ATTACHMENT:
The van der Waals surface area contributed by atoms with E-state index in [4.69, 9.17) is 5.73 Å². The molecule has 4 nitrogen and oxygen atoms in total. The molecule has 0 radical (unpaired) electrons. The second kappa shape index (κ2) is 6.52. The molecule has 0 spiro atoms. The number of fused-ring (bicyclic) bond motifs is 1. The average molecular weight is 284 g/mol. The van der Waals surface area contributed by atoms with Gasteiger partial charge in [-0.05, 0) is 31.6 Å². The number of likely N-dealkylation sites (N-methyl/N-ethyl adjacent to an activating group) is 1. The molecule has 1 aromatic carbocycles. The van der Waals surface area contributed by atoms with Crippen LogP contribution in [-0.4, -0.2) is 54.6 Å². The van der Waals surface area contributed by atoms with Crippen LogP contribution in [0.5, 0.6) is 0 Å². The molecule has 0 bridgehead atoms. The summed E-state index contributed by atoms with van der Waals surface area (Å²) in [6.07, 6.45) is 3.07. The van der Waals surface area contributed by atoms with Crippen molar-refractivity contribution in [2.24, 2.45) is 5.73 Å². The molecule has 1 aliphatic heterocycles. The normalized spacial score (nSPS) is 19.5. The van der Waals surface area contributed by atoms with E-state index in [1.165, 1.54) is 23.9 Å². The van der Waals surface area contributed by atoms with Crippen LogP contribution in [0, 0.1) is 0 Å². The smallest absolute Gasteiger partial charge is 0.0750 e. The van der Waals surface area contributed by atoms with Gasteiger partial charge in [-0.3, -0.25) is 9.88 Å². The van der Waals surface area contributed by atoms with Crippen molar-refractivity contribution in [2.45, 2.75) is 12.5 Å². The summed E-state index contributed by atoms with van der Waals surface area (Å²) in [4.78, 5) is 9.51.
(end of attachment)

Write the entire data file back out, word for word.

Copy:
The van der Waals surface area contributed by atoms with E-state index in [4.69, 9.17) is 5.73 Å². The molecule has 4 nitrogen and oxygen atoms in total. The molecule has 0 radical (unpaired) electrons. The second kappa shape index (κ2) is 6.52. The molecule has 0 spiro atoms. The number of fused-ring (bicyclic) bond motifs is 1. The average molecular weight is 284 g/mol. The van der Waals surface area contributed by atoms with Gasteiger partial charge in [-0.05, 0) is 31.6 Å². The number of likely N-dealkylation sites (N-methyl/N-ethyl adjacent to an activating group) is 1. The molecule has 1 aromatic carbocycles. The van der Waals surface area contributed by atoms with Crippen LogP contribution in [-0.4, -0.2) is 54.6 Å². The van der Waals surface area contributed by atoms with Crippen LogP contribution in [0.5, 0.6) is 0 Å². The molecule has 0 bridgehead atoms. The summed E-state index contributed by atoms with van der Waals surface area (Å²) in [6.07, 6.45) is 3.07. The van der Waals surface area contributed by atoms with Crippen molar-refractivity contribution in [2.24, 2.45) is 5.73 Å². The molecule has 1 aliphatic heterocycles. The normalized spacial score (nSPS) is 19.5. The van der Waals surface area contributed by atoms with E-state index in [1.165, 1.54) is 23.9 Å². The van der Waals surface area contributed by atoms with Crippen LogP contribution in [0, 0.1) is 0 Å². The smallest absolute Gasteiger partial charge is 0.0750 e. The van der Waals surface area contributed by atoms with Gasteiger partial charge in [-0.3, -0.25) is 9.88 Å². The van der Waals surface area contributed by atoms with Crippen molar-refractivity contribution in [2.45, 2.75) is 12.5 Å². The summed E-state index contributed by atoms with van der Waals surface area (Å²) in [4.78, 5) is 9.51.